Tuesday, August 4, 2009

Single Girls'dress KAREN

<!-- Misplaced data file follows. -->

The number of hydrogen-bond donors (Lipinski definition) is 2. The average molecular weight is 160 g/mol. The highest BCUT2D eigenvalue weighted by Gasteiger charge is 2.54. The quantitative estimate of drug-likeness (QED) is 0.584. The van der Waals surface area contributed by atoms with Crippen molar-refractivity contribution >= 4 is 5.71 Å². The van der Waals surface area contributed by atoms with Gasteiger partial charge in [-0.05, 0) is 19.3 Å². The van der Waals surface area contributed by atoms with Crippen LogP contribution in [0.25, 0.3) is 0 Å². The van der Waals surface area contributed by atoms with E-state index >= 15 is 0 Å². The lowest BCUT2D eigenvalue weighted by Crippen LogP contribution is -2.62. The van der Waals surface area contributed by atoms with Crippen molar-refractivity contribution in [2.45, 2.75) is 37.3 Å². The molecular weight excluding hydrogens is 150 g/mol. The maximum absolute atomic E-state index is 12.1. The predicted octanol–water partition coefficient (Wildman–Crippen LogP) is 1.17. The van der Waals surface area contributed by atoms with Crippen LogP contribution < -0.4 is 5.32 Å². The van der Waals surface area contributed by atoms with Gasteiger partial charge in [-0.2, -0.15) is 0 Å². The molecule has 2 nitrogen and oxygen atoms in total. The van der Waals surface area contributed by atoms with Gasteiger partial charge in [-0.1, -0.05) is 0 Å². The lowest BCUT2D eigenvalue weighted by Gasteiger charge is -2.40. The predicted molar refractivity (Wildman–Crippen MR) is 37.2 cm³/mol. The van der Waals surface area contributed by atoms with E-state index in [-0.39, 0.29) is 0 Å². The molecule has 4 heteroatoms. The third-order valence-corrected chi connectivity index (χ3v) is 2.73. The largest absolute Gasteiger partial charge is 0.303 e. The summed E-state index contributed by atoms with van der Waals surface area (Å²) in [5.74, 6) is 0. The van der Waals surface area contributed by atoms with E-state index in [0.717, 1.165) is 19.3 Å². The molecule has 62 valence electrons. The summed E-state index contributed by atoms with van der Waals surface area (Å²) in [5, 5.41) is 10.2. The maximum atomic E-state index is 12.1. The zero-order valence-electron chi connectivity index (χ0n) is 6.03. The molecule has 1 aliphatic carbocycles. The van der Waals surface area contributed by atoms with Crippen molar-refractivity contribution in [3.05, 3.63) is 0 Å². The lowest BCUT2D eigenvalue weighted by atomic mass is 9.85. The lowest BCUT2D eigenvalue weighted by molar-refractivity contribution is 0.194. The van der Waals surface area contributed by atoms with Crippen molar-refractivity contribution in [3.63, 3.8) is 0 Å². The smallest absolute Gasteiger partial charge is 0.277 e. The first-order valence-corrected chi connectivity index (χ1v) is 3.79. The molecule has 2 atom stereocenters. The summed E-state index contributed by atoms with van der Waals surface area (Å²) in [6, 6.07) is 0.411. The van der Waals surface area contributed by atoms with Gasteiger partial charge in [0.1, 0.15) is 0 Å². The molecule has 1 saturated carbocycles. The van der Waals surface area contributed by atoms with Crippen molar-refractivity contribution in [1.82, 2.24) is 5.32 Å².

Single Girls'dress From the time they are tiny tots until they marry, Karen girls wear long white cotton shifts. Girls as young as ten years of age learn to make their own dresses, consequently they are of simple design. As the girls grow older and become more skilled, they often weave more ornate designs into their dresses. Sgaw girls weave a band of red or pink just above the waist. That same color is used in all the stitching. (All shades of pink are considered variations of red.) Pwo girls embellish their dresses more elaborately. One style is similar to the Sgaw dress, but has scattered red diamond-shaped patterns woven into the lower portion of the skirt, with other colors used for accent. Another style has an all-over diamond-shaped pattern in red covering the lower portion of the dress. Traditionally the design extended from the knees to the hemline, but some girls are today weaving the pattern from the waist down, perhaps indulging in a little game of "one-up-manship" Another style of the Pwo girl's shift has a wide red yoke, a strip of color down the shoulders, and a wide border from the knees down. All of these designs are basically red. The yoke is woven in the usual manner, but designs on the shoulder and border are chenille. This is done by inserting thick tufts of thread while weaving, and later cutting them off short to give a fuzzy effect. For ceremonial occasions (primarily funerals) the girls insert long strands of red thread all around the dress at the yoke, making a fringe that hangs to below the knees.

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